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Old guard in Saxony comeback

BONN - The successors to the East German Communist Party, the PDS, emerged yesterday not just as the most obvious gainers in an election, but also as potential king-makers, for the first time since German unity in 1990, writes Steve Crawshaw.

Provisional results in elections in the east German state of Saxony-Anhalt confirmed that the ruling Christian Democrats (CDU), led by Christoph Bergner, remained the largest single party in the regional parliament. But their lead over the Social Democrats was tiny - 34.4 per cent, against 34 per cent. The previous coalition partners, the Free Democrats, failed to be returned to parliament, in the latest of a succession of defeats. And a former party leader, Otto Lambsdorff, spoke yesterday of a 'threat to the party's existence'.

'Now everything is on the line,' said Klaus Kinkel, Foreign Minister and head of the Free Democrats. Mr Kinkel said the Free Democrats' relationship with the Christian Democrats is part of his party's problem. It's the wrong impression, he said, but many people see the Free Democrats as subservient to their coalition partners. 'Now we have to show more confidence' or lose even more support, Mr Kinkel warned.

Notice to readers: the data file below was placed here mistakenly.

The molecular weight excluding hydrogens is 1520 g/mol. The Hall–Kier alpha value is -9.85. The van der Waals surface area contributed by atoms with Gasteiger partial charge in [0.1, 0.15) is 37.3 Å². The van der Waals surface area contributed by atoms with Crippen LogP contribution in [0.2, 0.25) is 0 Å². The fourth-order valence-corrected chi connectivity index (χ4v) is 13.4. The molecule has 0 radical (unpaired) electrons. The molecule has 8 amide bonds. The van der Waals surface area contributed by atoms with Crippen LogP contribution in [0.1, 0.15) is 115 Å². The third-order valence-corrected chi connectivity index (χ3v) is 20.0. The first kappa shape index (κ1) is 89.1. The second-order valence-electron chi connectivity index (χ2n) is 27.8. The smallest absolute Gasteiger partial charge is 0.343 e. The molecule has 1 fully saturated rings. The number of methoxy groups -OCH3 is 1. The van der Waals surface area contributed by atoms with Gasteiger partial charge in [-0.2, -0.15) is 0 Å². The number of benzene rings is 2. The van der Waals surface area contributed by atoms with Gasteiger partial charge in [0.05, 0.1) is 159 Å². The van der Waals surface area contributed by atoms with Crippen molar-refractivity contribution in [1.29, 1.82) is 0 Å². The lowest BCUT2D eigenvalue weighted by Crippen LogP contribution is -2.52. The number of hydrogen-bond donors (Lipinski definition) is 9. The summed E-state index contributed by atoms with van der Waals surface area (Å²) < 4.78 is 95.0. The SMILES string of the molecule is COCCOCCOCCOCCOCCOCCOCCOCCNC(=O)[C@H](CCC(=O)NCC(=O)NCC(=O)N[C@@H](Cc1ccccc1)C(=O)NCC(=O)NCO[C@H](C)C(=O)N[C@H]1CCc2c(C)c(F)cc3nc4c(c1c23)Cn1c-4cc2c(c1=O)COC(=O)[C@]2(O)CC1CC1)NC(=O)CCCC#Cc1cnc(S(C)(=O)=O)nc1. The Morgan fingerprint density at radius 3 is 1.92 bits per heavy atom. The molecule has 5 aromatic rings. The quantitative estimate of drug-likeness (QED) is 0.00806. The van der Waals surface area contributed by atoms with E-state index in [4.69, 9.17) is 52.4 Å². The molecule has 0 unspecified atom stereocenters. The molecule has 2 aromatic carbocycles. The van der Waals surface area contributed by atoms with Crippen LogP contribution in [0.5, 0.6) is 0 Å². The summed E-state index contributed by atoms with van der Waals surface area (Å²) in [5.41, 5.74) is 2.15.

The opposition Social Democrats (SPD) hinted, meanwhile, that they might form a regional minority government with the Greens. The balance of power would then be held by the PDS, which scored 20 per cent, and was rejoicing at its new influence.

The PDS said it would 'tolerate' an SPD-Green coalition. The SPD must now make an unhappy choice. It can be junior partner in a grand coalition, with a Christian Democrat prime minister; or it can play the leading role in a coalition where it will be open to accusations that the PDS is the back-seat driver.